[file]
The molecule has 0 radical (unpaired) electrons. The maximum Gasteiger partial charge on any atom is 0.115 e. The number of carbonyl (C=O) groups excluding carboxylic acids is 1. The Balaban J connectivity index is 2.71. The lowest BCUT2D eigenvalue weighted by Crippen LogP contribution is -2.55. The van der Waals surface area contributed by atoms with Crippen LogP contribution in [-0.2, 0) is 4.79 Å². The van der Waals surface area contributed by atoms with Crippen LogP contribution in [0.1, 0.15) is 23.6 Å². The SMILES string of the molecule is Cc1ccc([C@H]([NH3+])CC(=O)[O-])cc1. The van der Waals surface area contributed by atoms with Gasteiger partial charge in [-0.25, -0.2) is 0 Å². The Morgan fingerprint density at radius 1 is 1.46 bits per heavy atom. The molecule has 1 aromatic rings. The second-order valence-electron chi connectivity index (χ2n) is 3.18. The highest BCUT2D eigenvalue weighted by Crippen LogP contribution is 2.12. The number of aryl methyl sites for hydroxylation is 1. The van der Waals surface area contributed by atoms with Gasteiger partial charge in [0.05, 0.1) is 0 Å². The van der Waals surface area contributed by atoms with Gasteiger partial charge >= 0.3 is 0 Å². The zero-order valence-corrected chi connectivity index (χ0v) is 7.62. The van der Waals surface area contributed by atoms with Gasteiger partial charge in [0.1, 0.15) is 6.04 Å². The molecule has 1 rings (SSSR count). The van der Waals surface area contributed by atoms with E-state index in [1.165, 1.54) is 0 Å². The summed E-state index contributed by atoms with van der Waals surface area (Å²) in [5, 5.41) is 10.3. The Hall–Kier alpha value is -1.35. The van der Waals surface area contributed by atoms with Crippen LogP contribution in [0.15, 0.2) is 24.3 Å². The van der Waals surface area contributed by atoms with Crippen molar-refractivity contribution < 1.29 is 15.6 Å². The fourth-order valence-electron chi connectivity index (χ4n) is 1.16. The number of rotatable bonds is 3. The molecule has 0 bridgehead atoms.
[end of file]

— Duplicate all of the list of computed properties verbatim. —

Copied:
The molecule has 0 radical (unpaired) electrons. The maximum Gasteiger partial charge on any atom is 0.115 e. The number of carbonyl (C=O) groups excluding carboxylic acids is 1. The Balaban J connectivity index is 2.71. The lowest BCUT2D eigenvalue weighted by Crippen LogP contribution is -2.55. The van der Waals surface area contributed by atoms with Crippen LogP contribution in [-0.2, 0) is 4.79 Å². The van der Waals surface area contributed by atoms with Crippen LogP contribution in [0.1, 0.15) is 23.6 Å². The SMILES string of the molecule is Cc1ccc([C@H]([NH3+])CC(=O)[O-])cc1. The van der Waals surface area contributed by atoms with Gasteiger partial charge in [-0.25, -0.2) is 0 Å². The Morgan fingerprint density at radius 1 is 1.46 bits per heavy atom. The molecule has 1 aromatic rings. The second-order valence-electron chi connectivity index (χ2n) is 3.18. The highest BCUT2D eigenvalue weighted by Crippen LogP contribution is 2.12. The number of aryl methyl sites for hydroxylation is 1. The van der Waals surface area contributed by atoms with Gasteiger partial charge in [0.05, 0.1) is 0 Å². The van der Waals surface area contributed by atoms with Gasteiger partial charge >= 0.3 is 0 Å². The zero-order valence-corrected chi connectivity index (χ0v) is 7.62. The van der Waals surface area contributed by atoms with Gasteiger partial charge in [0.1, 0.15) is 6.04 Å². The molecule has 1 rings (SSSR count). The van der Waals surface area contributed by atoms with E-state index in [1.165, 1.54) is 0 Å². The summed E-state index contributed by atoms with van der Waals surface area (Å²) in [5, 5.41) is 10.3. The Hall–Kier alpha value is -1.35. The van der Waals surface area contributed by atoms with Crippen LogP contribution in [0.15, 0.2) is 24.3 Å². The van der Waals surface area contributed by atoms with Crippen molar-refractivity contribution < 1.29 is 15.6 Å². The fourth-order valence-electron chi connectivity index (χ4n) is 1.16. The number of rotatable bonds is 3. The molecule has 0 bridgehead atoms.